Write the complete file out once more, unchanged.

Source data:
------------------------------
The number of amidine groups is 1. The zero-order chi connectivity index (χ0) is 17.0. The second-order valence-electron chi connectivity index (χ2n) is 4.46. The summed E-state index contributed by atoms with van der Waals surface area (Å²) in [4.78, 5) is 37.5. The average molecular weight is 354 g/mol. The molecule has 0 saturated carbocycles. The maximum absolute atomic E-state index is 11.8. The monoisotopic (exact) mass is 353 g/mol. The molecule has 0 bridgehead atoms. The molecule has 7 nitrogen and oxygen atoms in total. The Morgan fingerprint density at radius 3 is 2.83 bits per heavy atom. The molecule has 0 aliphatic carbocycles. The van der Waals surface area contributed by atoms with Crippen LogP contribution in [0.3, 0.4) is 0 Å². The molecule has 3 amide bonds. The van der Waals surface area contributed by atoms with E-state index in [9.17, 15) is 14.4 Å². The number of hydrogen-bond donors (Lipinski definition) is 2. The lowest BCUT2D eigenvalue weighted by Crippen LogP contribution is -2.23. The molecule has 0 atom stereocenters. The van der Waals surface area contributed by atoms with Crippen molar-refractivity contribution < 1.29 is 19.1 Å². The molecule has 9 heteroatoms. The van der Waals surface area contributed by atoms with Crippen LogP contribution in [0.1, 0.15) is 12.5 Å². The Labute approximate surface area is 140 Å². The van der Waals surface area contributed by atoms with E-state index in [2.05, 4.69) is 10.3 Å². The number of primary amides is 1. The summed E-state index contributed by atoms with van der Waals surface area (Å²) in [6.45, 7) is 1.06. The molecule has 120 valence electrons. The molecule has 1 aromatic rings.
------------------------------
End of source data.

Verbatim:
The number of amidine groups is 1. The zero-order chi connectivity index (χ0) is 17.0. The second-order valence-electron chi connectivity index (χ2n) is 4.46. The summed E-state index contributed by atoms with van der Waals surface area (Å²) in [4.78, 5) is 37.5. The average molecular weight is 354 g/mol. The molecule has 0 saturated carbocycles. The maximum absolute atomic E-state index is 11.8. The monoisotopic (exact) mass is 353 g/mol. The molecule has 0 bridgehead atoms. The molecule has 7 nitrogen and oxygen atoms in total. The Morgan fingerprint density at radius 3 is 2.83 bits per heavy atom. The molecule has 0 aliphatic carbocycles. The van der Waals surface area contributed by atoms with Crippen LogP contribution in [0.3, 0.4) is 0 Å². The molecule has 3 amide bonds. The van der Waals surface area contributed by atoms with E-state index in [9.17, 15) is 14.4 Å². The number of hydrogen-bond donors (Lipinski definition) is 2. The lowest BCUT2D eigenvalue weighted by Crippen LogP contribution is -2.23. The molecule has 0 atom stereocenters. The van der Waals surface area contributed by atoms with Crippen molar-refractivity contribution < 1.29 is 19.1 Å². The molecule has 9 heteroatoms. The van der Waals surface area contributed by atoms with Crippen LogP contribution in [0.1, 0.15) is 12.5 Å². The Labute approximate surface area is 140 Å². The van der Waals surface area contributed by atoms with E-state index in [2.05, 4.69) is 10.3 Å². The number of primary amides is 1. The summed E-state index contributed by atoms with van der Waals surface area (Å²) in [6.45, 7) is 1.06. The molecule has 120 valence electrons. The molecule has 1 aromatic rings.